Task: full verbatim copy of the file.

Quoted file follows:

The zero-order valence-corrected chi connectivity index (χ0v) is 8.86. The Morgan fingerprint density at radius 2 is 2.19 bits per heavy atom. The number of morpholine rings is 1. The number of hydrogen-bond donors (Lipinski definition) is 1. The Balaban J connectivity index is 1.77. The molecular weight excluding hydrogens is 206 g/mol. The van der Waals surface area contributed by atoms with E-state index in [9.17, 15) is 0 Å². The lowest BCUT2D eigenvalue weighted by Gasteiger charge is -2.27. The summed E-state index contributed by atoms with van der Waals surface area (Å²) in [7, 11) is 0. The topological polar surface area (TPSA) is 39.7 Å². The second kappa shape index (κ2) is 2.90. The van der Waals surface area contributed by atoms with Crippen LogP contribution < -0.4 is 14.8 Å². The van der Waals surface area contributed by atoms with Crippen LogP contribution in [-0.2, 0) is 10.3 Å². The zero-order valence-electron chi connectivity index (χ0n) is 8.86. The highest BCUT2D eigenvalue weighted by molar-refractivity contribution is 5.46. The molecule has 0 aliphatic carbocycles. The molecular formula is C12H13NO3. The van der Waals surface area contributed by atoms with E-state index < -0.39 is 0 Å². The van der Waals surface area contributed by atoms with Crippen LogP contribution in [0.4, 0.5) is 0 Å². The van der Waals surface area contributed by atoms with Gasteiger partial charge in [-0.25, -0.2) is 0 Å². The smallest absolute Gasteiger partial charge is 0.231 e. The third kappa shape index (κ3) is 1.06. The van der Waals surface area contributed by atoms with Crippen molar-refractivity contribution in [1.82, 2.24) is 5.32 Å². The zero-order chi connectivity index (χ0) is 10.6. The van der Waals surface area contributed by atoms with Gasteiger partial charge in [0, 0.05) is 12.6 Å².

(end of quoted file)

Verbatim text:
The zero-order valence-corrected chi connectivity index (χ0v) is 8.86. The Morgan fingerprint density at radius 2 is 2.19 bits per heavy atom. The number of morpholine rings is 1. The number of hydrogen-bond donors (Lipinski definition) is 1. The Balaban J connectivity index is 1.77. The molecular weight excluding hydrogens is 206 g/mol. The van der Waals surface area contributed by atoms with E-state index in [9.17, 15) is 0 Å². The lowest BCUT2D eigenvalue weighted by Gasteiger charge is -2.27. The summed E-state index contributed by atoms with van der Waals surface area (Å²) in [7, 11) is 0. The topological polar surface area (TPSA) is 39.7 Å². The second kappa shape index (κ2) is 2.90. The van der Waals surface area contributed by atoms with Crippen LogP contribution < -0.4 is 14.8 Å². The van der Waals surface area contributed by atoms with Crippen LogP contribution in [-0.2, 0) is 10.3 Å². The zero-order valence-electron chi connectivity index (χ0n) is 8.86. The highest BCUT2D eigenvalue weighted by molar-refractivity contribution is 5.46. The molecule has 0 aliphatic carbocycles. The molecular formula is C12H13NO3. The van der Waals surface area contributed by atoms with E-state index < -0.39 is 0 Å². The van der Waals surface area contributed by atoms with Crippen LogP contribution in [0.4, 0.5) is 0 Å². The van der Waals surface area contributed by atoms with Gasteiger partial charge in [-0.25, -0.2) is 0 Å². The smallest absolute Gasteiger partial charge is 0.231 e. The third kappa shape index (κ3) is 1.06. The van der Waals surface area contributed by atoms with Crippen molar-refractivity contribution in [1.82, 2.24) is 5.32 Å². The zero-order chi connectivity index (χ0) is 10.6. The van der Waals surface area contributed by atoms with Gasteiger partial charge in [0, 0.05) is 12.6 Å².